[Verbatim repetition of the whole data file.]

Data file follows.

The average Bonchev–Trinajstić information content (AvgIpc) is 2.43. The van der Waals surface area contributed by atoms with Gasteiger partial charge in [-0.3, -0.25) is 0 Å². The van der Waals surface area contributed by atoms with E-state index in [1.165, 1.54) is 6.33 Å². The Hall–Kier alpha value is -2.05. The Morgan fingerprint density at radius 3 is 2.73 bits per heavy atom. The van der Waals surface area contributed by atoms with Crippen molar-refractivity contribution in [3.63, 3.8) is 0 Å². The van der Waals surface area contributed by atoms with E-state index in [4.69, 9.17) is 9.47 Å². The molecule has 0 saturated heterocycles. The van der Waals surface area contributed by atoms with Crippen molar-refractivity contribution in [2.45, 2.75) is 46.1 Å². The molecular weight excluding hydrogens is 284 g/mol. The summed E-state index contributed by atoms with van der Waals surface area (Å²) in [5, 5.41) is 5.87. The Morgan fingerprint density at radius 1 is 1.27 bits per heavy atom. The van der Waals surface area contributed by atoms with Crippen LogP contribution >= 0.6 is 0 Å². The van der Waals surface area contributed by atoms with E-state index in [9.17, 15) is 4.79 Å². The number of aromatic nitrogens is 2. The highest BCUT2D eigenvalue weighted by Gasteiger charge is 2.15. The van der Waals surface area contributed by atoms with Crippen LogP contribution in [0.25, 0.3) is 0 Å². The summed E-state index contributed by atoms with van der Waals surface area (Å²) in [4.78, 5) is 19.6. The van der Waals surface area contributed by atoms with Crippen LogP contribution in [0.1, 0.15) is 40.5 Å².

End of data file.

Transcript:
The average Bonchev–Trinajstić information content (AvgIpc) is 2.43. The van der Waals surface area contributed by atoms with Gasteiger partial charge in [-0.3, -0.25) is 0 Å². The van der Waals surface area contributed by atoms with E-state index in [1.165, 1.54) is 6.33 Å². The Hall–Kier alpha value is -2.05. The Morgan fingerprint density at radius 3 is 2.73 bits per heavy atom. The van der Waals surface area contributed by atoms with Crippen molar-refractivity contribution in [3.63, 3.8) is 0 Å². The van der Waals surface area contributed by atoms with E-state index in [4.69, 9.17) is 9.47 Å². The molecule has 0 saturated heterocycles. The van der Waals surface area contributed by atoms with Crippen molar-refractivity contribution in [2.45, 2.75) is 46.1 Å². The molecular weight excluding hydrogens is 284 g/mol. The summed E-state index contributed by atoms with van der Waals surface area (Å²) in [5, 5.41) is 5.87. The Morgan fingerprint density at radius 1 is 1.27 bits per heavy atom. The van der Waals surface area contributed by atoms with Crippen LogP contribution >= 0.6 is 0 Å². The van der Waals surface area contributed by atoms with E-state index in [9.17, 15) is 4.79 Å². The number of aromatic nitrogens is 2. The highest BCUT2D eigenvalue weighted by Gasteiger charge is 2.15. The van der Waals surface area contributed by atoms with Crippen LogP contribution in [0.25, 0.3) is 0 Å². The summed E-state index contributed by atoms with van der Waals surface area (Å²) in [4.78, 5) is 19.6. The van der Waals surface area contributed by atoms with Crippen LogP contribution in [0.1, 0.15) is 40.5 Å².